Cinematographer Josée Deshaies talks about her work on "Saint Laurent", directed by Bertrand Bonello

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Josée Deshaies, who we have already met to discuss Before I Forget, by Jacques Nolot, Heartbeat Detector, by Nicolas Klotz, Rebecca H., by Lodge Kerrigan, and House of Tolerance, by Bertrand Bonello, discusses Saint Laurent, which is in the official competition at Cannes this year. This is Bertrand Bonello’s sixth feature film ; she has contributed to every single one. (BB)

Synopsis : A biopic focussing on Yves Saint Laurent in the years between 1965-1976. With Gaspard Uliel (Yves Saint Laurent), Jérémie Renier (Pierre Bergé), Léa Seydoux (Loulou de la Falaise), and Louis Garrel (Jacques de Bascher).

Josée Deshaies, à la caméra, et Bertrand Bonello

What medium did you choose and why ?

Josée Deshaies : Even when we first started writing the screenplay, 35mm was the obvious choice. When a director has that kind of certainty, it is easier to convince producers. We knew there would be concerns about the film ratio but in the end our calculations were accurate down to the meter. If the second take was good, Bertrand would stop there. That left us the ability to take ten or fifteen takes on other scenes. With a budget of seven million, the price difference between analog and digital is rather insignificant, but what you are left with is the excellent quality of the image.

How did you approach the biopic and how did you light it ?

JD : The film is set between 1967 and 1976. It is a pivotal period between the end of an era – at least for the French bourgeoisie – and the beginning of another. The very end of the film takes place twenty years later, at a time when the party is over and we are presented with an older Saint Laurent, tormented by his demons. In a last, operatic push, there is a replay of the most important moments of his life.

How to tell a life with lighting ? That was our question in a nutshell.

JD : I decided to highlight the three periods in Saint Laurent’s life by lighting them differently. The first part of the film focusses a lot on gestures, which always touches me in a movie. The gestures of real seamstresses but also of doctors, makeup artists, etc. For that, you have to have functional, soft, and directed lighting. One wants not to miss a single detail.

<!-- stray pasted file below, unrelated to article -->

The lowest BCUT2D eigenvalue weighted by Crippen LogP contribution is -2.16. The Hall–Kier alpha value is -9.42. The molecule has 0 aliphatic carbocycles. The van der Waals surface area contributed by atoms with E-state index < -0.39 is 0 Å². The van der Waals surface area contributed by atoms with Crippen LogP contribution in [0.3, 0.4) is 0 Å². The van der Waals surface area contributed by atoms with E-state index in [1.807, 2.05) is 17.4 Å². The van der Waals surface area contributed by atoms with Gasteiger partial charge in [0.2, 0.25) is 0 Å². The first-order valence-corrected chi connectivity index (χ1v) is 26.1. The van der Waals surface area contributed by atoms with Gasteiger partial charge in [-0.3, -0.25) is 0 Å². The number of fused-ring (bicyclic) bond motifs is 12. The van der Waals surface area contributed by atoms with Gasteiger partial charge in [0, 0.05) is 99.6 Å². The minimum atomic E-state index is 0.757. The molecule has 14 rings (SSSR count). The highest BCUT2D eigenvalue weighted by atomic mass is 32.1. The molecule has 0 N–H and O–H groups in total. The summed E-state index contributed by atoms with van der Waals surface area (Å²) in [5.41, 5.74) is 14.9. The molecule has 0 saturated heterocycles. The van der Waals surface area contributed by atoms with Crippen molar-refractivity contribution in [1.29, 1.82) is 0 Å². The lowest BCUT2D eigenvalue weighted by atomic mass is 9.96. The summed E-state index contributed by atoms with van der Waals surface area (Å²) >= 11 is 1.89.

Then come the 70s and we switch to something more colourful because there was Morocco, disco, because Saint Laurent is at the height of his art in terms of materials, the arrangement of patterns, the movement of textures. We deployed baroque power. I used gelatins, coloured lights that were a bit more raw.
In the third part we discover, an older man, used up by excess. The atmosphere is more contrasted and darker. Somewhere, his inner light went out.

Did you shoot in studio ?

JD : No. For financial reasons and because Bertrand is not comfortable with the idea. Our production designer found two empty buildings in the 16th arrondissement in Paris. These places became our studios, with real windows, real hardwood floors.
It was difficult to work with the verticality of our “studios” and to make a 4th floor apartment look like a ground floor one. Setting up the 12kWs and the 18kWs to illuminate the windows every day, was a real logistical ballet ! I used the same material for the entire shoot, but I used it differently. I reflected it in the first part, I used it indirectly in the second by only using residual light, and used it directly in the last.

What about lenses ?

JD : I discovered Leica’s Sumilux. I tested the Master Primes and Ultra Primes but in the end, I preferred the results with the Sumilux. In addition, they combined well with the Angenieux Optimo zoom I chose to do Visconti-style intense zooms.

How did postproduction go ?

JD : On House of Tolerance, we had a 35mm copy. Three years later, we have no choice, we are required to have a DCP. I am still skeptical about this hybrid silver-process – digital chain. How can it benefit us without losing something at the same time ?
But as Pierre Bergé’s character says in the film : "Either you evolve or you die ! (Smile...)
The film was developed by Digimage but for co-production reasons, we colour timed it at Digital Factory. From the beginning, I wasn’t convinced by the LUT that was proposed because it stifled the negative. I tested several of them and finally I chose the basic Kodak LUT. The colour rendering was more accurate, the blacks were less muted. I often filtered while shooting to diffuse a bit in low lighting. Sometimes, that wasn’t enough so we also subtly filtered with a Lustre to soften the image while keeping shine and brilliance. Like glaze in a painting.
I like to think that Yves Saint Laurent would have appreciated the lengths we went to to create the visuals…

(Interview conducted by Brigitte Barbier for the AFC and translated from French by Alex Raiffe)